R: So how did you guys get together and start out?
Morgan Q: Plugs came about out of conversations me and David chin had at university. We were both studying electronic music; looking at people like Pierre Schaeffer and Boulez, and thinking about applying to MIT or Ircam. In the last year of studying we decided to form a punk band so that we’d have a break from sound synthesis and sampling. We just kinda wanted to play as hard and fast as possible. Boomer joined us on drums (he was a friend of David’s) and we just played lots of small clubs for about a year, doing shows where we’d smash equipment and hurl ourselves into the drum kit. The music we made then was never meant to be released, only played live. After doing that for a year we decided to bring some electronics back into the mix. That’s when we came up with ‘That Number’ and released our first EP.
R: How does it feel to be in a successful band like Does It Offend You? Yeah, and then to be caught up in the ‘next big thing’ buzz with Plugs?
M: I’m not really sure how to answer that. I guess it all feels good.
R: Do you thing being in a band that is hyped and talked about so much is a good thing for a fledgling band, or do you think that It can put undue pressure on for you to keep up with the buzz?
M: You know I don’t know that we have received enough hype for it to be a strain of any kind. I think pressure from hype only really applies to the records labels, blogs and magazines that are generating it. If you look at a band like the Klaxons it was really in the records companies interest and magazines like the NME’s interests, to make sure that the hype rang true and that people were running around talking about how amazing a band they were. I mean for a moment people were actually buying copies of the NME, and a shedload of revenue was generated for the label. So bands really are under zero pressure when hype is involved, because the jobs of the marketing teams behind them depend on their success.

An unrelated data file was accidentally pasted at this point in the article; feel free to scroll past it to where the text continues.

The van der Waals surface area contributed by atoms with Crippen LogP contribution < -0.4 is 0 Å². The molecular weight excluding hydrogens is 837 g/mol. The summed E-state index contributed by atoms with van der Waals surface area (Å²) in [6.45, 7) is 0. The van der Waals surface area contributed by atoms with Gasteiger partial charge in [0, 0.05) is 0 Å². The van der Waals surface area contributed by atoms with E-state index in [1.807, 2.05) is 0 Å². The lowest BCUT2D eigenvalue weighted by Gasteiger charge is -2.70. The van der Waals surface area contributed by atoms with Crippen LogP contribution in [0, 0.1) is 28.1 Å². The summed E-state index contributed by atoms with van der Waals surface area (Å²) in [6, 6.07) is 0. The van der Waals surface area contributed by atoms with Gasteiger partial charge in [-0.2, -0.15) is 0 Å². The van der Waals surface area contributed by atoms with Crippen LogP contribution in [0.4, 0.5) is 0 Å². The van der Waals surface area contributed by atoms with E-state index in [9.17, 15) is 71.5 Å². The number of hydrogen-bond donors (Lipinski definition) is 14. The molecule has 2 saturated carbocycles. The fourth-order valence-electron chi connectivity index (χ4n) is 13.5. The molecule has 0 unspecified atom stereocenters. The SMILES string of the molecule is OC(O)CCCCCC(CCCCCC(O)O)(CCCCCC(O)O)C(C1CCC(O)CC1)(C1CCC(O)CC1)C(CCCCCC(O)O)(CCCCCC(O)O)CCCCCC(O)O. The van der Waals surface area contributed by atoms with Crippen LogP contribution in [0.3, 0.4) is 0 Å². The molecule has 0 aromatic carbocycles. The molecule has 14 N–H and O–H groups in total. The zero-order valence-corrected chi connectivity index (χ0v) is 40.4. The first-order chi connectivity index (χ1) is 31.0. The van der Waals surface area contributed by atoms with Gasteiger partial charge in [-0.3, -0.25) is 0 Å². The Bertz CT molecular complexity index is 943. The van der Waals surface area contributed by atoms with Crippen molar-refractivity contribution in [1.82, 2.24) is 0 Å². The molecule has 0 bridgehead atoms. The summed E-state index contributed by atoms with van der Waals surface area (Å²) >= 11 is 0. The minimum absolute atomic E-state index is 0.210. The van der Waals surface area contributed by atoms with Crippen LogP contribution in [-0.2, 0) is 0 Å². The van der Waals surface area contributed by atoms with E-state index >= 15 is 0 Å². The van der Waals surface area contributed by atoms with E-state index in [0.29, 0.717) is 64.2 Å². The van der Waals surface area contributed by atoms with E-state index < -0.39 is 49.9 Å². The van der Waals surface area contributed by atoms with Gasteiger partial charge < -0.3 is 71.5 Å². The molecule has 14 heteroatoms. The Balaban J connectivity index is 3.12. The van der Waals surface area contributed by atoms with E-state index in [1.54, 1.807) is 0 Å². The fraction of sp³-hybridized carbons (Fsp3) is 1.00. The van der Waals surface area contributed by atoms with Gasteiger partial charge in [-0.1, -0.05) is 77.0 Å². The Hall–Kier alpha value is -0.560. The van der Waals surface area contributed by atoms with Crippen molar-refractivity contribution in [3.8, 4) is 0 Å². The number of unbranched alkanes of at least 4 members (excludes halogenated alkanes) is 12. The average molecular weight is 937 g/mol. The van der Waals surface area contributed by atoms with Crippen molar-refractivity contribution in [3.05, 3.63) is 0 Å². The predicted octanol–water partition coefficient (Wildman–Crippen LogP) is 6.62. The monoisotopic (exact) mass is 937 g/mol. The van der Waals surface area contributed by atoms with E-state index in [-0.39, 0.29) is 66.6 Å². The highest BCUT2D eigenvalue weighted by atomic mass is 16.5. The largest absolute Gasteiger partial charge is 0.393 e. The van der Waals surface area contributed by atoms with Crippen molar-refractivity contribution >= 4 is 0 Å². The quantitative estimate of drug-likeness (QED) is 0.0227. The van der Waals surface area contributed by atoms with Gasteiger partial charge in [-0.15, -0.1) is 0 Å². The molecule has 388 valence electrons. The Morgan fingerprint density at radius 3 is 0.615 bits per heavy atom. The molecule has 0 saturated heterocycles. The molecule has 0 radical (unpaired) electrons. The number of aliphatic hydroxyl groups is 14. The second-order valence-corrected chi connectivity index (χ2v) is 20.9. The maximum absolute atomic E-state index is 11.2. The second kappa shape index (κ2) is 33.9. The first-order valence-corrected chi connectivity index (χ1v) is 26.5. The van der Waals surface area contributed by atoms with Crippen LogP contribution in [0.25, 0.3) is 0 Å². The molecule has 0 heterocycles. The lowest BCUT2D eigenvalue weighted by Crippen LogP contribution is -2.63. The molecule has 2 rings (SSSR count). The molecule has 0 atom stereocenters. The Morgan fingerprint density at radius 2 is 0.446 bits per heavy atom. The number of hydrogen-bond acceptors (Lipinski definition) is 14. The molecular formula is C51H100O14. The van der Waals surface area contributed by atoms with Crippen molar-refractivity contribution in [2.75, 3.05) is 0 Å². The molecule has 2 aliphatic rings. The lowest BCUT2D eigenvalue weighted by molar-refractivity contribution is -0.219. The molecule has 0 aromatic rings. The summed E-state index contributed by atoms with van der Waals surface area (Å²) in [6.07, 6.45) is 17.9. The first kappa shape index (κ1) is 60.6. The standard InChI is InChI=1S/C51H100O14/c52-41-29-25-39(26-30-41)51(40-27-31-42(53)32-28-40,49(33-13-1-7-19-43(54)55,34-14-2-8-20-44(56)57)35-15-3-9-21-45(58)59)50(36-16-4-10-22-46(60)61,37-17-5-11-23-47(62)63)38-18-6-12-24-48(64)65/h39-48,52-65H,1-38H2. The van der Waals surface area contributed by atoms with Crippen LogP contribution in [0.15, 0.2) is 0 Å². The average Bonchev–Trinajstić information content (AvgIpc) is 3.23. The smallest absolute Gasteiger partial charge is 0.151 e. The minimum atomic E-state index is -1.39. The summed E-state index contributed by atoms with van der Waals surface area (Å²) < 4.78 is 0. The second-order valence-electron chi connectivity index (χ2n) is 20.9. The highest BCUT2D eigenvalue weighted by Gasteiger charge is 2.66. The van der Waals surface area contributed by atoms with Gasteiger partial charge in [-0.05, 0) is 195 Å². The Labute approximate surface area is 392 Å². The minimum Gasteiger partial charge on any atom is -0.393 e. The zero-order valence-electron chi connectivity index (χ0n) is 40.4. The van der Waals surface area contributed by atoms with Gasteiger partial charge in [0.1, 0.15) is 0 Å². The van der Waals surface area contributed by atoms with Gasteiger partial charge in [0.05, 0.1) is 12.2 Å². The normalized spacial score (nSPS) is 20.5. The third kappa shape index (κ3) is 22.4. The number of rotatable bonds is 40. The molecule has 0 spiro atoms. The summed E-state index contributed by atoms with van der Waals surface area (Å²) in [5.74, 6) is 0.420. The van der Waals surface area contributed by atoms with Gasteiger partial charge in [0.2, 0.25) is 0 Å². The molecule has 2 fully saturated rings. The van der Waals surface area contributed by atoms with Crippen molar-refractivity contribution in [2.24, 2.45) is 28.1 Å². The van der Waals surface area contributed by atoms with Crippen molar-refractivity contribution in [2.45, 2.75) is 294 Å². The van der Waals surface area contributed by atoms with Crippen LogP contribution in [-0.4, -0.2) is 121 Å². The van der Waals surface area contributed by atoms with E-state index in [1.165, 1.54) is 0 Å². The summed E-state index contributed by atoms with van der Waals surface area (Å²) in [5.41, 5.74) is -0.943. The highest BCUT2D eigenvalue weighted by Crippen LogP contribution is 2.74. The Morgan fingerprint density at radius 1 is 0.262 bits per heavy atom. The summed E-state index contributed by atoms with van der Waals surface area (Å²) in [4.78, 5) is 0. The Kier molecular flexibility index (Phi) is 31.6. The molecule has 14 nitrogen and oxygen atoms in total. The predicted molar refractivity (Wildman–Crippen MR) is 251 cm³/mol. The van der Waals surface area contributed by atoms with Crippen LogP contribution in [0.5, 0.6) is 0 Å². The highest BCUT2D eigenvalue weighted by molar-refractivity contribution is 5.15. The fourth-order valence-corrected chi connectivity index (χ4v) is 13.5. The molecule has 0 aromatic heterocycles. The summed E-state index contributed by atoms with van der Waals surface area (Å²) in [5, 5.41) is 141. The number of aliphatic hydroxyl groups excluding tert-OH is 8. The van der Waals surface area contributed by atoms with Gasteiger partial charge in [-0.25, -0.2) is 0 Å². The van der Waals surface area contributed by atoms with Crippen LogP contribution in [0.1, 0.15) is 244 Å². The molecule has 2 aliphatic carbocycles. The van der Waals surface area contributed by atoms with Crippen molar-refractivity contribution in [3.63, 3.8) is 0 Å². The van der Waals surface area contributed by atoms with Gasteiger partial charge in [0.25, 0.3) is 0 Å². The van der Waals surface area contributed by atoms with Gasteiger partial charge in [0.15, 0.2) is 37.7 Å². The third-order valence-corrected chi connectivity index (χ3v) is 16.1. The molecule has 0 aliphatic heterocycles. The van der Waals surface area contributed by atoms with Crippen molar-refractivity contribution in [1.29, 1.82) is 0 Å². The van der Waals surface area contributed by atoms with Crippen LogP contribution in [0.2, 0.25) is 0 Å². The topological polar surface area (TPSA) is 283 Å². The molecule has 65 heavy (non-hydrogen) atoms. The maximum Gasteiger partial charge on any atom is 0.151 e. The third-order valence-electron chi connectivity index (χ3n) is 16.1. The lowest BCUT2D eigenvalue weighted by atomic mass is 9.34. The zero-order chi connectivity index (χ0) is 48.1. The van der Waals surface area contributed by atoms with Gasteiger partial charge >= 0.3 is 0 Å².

People might think it sounds a little jaded, but I’m not saying this to be negative, its just the way things are. I remember a friend of mine from a band who became really successful telling me a story about his label once. He said that one time he asked:
‘What happens if nobody buys my records? What happens if it doesn’t work’
to which the record exec said ‘Oh don’t worry about that. People will buy your records, because we’ll make sure your on their minds as soon as they step into a record shop or think about purchasing some music’
I think that’s pretty impressive don’t you.
R: How do you go about writing songs? Whats your guy’s process?
M: The writing process usually starts with me bringing an idea into the rehearsal room and everybody playing around with it for about four hours. Sometimes this’ll start with beats on a computer, or a bassline: sometimes a random riff will get played in rehearsal and we kind of pick up on that and develop a song around it.
R: If you could remix anyone who would it be? And if you could have anyone to remix one of you guys’ tracks, who would you pick?
M: I think if I could remix anyone it would probably be someone with incredible beats because when I got their stems through I’d nick all the amazing drum samples. So probably Diplo.
To remix us I’d probably just upload the files to a server and let the public do it.